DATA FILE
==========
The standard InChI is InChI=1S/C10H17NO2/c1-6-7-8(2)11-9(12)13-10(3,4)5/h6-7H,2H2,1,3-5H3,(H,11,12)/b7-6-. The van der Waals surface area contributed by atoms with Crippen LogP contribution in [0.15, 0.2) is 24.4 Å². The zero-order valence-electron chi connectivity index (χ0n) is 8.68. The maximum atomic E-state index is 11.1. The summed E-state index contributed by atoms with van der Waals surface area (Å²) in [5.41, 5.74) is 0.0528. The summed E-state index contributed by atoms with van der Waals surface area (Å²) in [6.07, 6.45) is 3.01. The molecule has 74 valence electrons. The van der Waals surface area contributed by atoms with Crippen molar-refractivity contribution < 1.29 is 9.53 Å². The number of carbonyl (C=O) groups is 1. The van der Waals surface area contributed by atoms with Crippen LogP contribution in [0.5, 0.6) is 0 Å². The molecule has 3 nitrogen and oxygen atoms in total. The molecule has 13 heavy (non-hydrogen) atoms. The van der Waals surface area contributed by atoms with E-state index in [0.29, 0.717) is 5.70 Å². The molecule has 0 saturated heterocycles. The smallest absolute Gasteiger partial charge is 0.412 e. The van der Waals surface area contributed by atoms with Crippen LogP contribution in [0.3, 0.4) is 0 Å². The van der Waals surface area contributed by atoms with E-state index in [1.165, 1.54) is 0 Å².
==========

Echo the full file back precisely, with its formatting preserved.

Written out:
The standard InChI is InChI=1S/C10H17NO2/c1-6-7-8(2)11-9(12)13-10(3,4)5/h6-7H,2H2,1,3-5H3,(H,11,12)/b7-6-. The van der Waals surface area contributed by atoms with Crippen LogP contribution in [0.15, 0.2) is 24.4 Å². The zero-order valence-electron chi connectivity index (χ0n) is 8.68. The maximum atomic E-state index is 11.1. The summed E-state index contributed by atoms with van der Waals surface area (Å²) in [5.41, 5.74) is 0.0528. The summed E-state index contributed by atoms with van der Waals surface area (Å²) in [6.07, 6.45) is 3.01. The molecule has 74 valence electrons. The van der Waals surface area contributed by atoms with Crippen molar-refractivity contribution < 1.29 is 9.53 Å². The number of carbonyl (C=O) groups is 1. The van der Waals surface area contributed by atoms with Crippen LogP contribution in [0.5, 0.6) is 0 Å². The molecule has 3 nitrogen and oxygen atoms in total. The molecule has 13 heavy (non-hydrogen) atoms. The van der Waals surface area contributed by atoms with E-state index in [0.29, 0.717) is 5.70 Å². The molecule has 0 saturated heterocycles. The smallest absolute Gasteiger partial charge is 0.412 e. The van der Waals surface area contributed by atoms with Crippen LogP contribution in [0.3, 0.4) is 0 Å². The van der Waals surface area contributed by atoms with E-state index in [1.165, 1.54) is 0 Å².